These three wildlife researchers have pooled their expertise to study hunters. Part of the reasoning behind their work is that to sustain funding, wildlife management agencies might benefit by setting objectives for and managing hunter populations. In order to address options to bolster hunter participation and evaluate the potential to sustain or increase hunter populations, they developed a hunter population model with different categories (stages) of hunters that account for unpredictable random events that might affect the hunter population—what population biologists term a “stage-based stochastic population model.” They chose this approach as a means to predict trends over the next 50 years. The model includes the stages youth, potential hunter, annual hunter, and lifetime hunter, and allows for transitions between stages. They then modeled the outcome of several management scenarios (changes in license cost, outreach program, and changes in game density) in order to help guide state agencies interested in boosting recruitment and retention rates. Finally, they’ll use license sale data obtained from the Alabama Department of Conservation and Natural Resources to fine-tune the model (parameterize). Using their model as the core of a decision analysis, state agencies can set hunter population or license revenue targets and evaluate management actions to achieve those objectives. The model could be directly linked to a game species population model to account for the effects of hunters on game species and the effect of game species abundance on hunter populations. A fundamental objective of this effort is to help state agencies maximize their annual hunting license sales while minimizing the cost of the efforts they take to increase sales.

Basically, they are approaching this in the same way they would model the life cycle of an animal population. In certain wildlife population models, the results can demonstrate whether, for example, increasing the recruitment of young into the population or increasing the survival of adult females will yield a greater response in population growth. The same can be done with a hunter population model—show the relative return on increasing recruitment versus retaining adult hunters. Of course, with any model, its performance will depend on the quality of the information and data that are used to drive it. More research is needed on the functional relationship between actions a state agency may take and the response of the hunter population—and the researchers in Alabama are looking into doing just that. Of course, we may learn that there is little state agencies can do to influence the trends in hunter numbers. That will add further urgency to ongoing efforts to secure alternative sources of conservation funding.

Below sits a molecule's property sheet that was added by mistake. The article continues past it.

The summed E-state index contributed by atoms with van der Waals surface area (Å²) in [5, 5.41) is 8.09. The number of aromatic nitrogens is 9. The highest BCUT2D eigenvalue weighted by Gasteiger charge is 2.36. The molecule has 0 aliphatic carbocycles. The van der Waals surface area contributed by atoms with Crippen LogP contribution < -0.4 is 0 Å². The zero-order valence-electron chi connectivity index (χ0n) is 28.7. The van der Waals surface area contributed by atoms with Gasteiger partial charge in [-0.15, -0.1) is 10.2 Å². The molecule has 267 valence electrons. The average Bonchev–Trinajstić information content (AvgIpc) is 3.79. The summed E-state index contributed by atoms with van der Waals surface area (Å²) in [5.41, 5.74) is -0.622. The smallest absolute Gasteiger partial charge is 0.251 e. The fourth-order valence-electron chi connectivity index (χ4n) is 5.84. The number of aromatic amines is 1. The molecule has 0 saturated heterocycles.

Science has been a major factor in the restoration of our wildlife populations in America. Maybe it will help us restore our hunter populations as well.

More Science Blasts

Read more articles about conservation, hunting, and wildlife research by John Organ, Director Emeritus of the USGS Cooperative Fish and Wildlife Research Units, and current B&C professional member.


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"The wildlife and its habitat cannot speak. So we must and we will."

-Theodore Roosevelt